Oregon Hospital for the Insane Description, 1868

5 09 2012

Listen to the 1868 report of visiting physician Dr. J.S. Giltner to the Oregon Hospital for the Insane in Portland. The Oregon Hospital for the Insane was a private hospital run by Drs. Hawthorne and Loreya in Portland, Oregon from 1861-1883. They contracted with the State of Oregon for the care of people diagnosed with insanity prior to the creation of the Oregon State Hospital in Salem.

We are experimenting with the idea of using a combination of QR codes and YouTube videos to create audio features in the exhibit spaces.  This is our first attempt.  Let us know what you think below.





A Survey of State Mental Institutions, 1940

21 11 2011

Source: A Survey of the State Mental Institutions of Oregon. Washington, D.C.: United States Public Health Service, 1940.

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Standard Hospital Asylum and Institution Directory, 1928

18 04 2011

The Standard Hospital Asylum and Institution Directory, written by M.F. Teehan and Published by Standard Publishing in Topeka, Kansas, was the directory for hospital workers.  In addition to topical essays on general practices within asylums and institutions, it lists all institutions in the country (and some in the Caribbean as well) and provides detailed information on such things as staff housing situations, uniforms, staff entertainment, time off per week, salaries paid, size and layout of the hospital, size of the nearest town and approximate transportation fare between the town and the hospital.

It had the following to say about Oregon’s 3 institutions at the time [I have expanded upon the original abbreviations for the purpose of clarity]:

Eastern Oregon State Hospital, [closest town] Pendleton — Population 8,000. 2 miles. 50 c taxi fare.
Wing [layout].  Dr. W.D McNary [Superintendent].  Patients 800.  Employees 75. Physicians 3.  Semi-weekly amusements.  Partial married quarters. Uniform: stripe gingham, belted at waist, bib and strap, white apron.  Duty hours: 12.5-14.  Night Duty hours: 10.  Time Off: 3 afternoons a week.

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The Alaska Connection

21 02 2011

From Morningside Hospital Catalog, 1920.

“Although Portland is somewhat remote from Alaska…” begins the less obvious explanation in a 1916 book of an intricate history of contractual agreements that brought thousands of Alaskans to Oregon for treatment in mental health facilities here.[1]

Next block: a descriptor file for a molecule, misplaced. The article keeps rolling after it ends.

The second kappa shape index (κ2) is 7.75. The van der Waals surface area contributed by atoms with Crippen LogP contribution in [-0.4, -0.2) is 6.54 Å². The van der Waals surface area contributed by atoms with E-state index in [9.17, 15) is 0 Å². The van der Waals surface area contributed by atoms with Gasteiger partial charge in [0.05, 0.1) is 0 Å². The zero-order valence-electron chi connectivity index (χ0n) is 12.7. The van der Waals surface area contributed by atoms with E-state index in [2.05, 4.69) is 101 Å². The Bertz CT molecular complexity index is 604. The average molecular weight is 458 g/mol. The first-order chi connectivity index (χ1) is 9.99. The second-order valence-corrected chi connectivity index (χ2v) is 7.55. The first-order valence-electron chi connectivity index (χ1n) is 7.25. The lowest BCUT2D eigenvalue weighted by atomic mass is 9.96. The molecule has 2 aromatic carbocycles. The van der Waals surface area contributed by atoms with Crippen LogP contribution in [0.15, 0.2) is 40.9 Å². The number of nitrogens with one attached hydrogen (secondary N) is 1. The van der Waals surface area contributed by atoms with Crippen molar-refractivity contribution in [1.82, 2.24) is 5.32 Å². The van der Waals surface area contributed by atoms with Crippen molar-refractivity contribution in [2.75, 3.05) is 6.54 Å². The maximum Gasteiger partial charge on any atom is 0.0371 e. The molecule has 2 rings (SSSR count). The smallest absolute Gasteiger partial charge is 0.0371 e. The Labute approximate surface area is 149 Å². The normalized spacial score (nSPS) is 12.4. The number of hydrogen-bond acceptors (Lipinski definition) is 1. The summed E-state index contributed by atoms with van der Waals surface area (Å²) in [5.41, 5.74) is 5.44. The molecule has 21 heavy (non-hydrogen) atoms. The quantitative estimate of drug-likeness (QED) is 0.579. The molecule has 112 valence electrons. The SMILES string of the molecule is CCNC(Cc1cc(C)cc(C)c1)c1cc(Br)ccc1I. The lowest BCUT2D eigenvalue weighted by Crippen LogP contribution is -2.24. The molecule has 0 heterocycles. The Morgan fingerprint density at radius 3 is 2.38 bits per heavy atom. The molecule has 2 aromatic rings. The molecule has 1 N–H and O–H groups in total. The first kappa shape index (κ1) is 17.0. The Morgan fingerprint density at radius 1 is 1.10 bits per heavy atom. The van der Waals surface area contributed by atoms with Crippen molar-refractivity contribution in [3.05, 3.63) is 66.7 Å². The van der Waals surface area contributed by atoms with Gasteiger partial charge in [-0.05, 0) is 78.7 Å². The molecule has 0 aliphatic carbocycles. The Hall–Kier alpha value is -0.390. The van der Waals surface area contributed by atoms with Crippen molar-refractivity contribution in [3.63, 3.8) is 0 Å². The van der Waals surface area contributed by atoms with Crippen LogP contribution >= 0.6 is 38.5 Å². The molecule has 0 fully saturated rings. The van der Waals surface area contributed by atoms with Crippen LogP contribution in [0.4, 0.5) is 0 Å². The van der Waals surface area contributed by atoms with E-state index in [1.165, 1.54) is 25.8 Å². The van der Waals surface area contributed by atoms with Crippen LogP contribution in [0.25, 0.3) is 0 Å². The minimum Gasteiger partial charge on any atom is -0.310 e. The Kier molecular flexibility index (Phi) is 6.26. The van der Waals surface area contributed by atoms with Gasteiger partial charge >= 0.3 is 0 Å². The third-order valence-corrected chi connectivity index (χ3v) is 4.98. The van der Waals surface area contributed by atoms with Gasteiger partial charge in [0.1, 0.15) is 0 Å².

This history begins January 16, 1901, when the federal government contracted with the Oregon State Insane Asylum (OSIA) in Salem to care for people deemed “insane” in the then U.S. Territory of Alaska. The year long contract stipulated that OSIA care for what the book calls the “Alaska insane” for $20 per month per patient.  During that year 29 patients were taken to Salem, 27 men and 2 women.  The contract was renewed for year at the first contracts’ expiration. [2]

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Oregon Hospital for the Insane, Portland 1861-1883

31 08 2010

The first institution in Oregon devoted to the care of the mentally ill was the Oregon Hospital for the Insane.  Drs. James C. Hawthorne and A.M. Loryea opened the private hospital in September of 1861 in a temporary building on Taylor Street between First and Second Avenues in Portland.  Somewhat ironically, the proprietors made it very clear that their hospital was only a temporary fix for the state’s mental health care needs, and stated at the dedication of the new institution that they would happily turn over their patients to the state in the event that it created an asylum to care for them.

In 1862, the hospital was moved to a new building off of Hawthorne Avenue, east of SE 12th Avenue.   The State of Oregon contracted with the hospital in the fall of that Read the rest of this entry »





How to get to Portland, 1877

28 07 2010

For many years before the opening of the Oregon State Insane Asylum in Salem in 1883, Oregon contracted with a private hospital (the Oregon Hospital for the Insane) in Portland.  Patients from all over the state were sent to Portland. A 1879  disagreement about who was to pay for their transportation, gives an interesting look into what it took to get to Portland in the late 19th century.  The following is an invoice to the State of Oregon from B.F. Burch, the Superintendent of the State Penitentiary in Salem for the transport of a person to the hospital.  It was published in the 1879 “Report Of Committee of Investigation Appointed Pursuant to House Joint Resolutions, Nos. 8 and 13, Passed at the Tenth Regular Session of the Legislative Assembly of the State of Oregon.”¹

State of Oregon,
 To B. F. Burch, Superintendent Penitentiary, Dr.

For conveying S.J. Cardiff, an insane person, to the Asylum, Sept. 24, 1877

Mileage of Superintendent, 100 miles…………………………$ 10.00
Mileage of patient, 50 miles………………………………………$    5.00
Per diem of Superintendent, 1 day……………………………..$    3.00
Fare on railroad for Superintendent and patient…………..$    7.50
Hack Hire at Portland………………………………………………$    3.00
Meals for trip………………………………………………………….$    1.50
                                                                                                      Total:  $ 30.00

I hereby certify that the above account is correct.
 (signed)  B.F. Burch.

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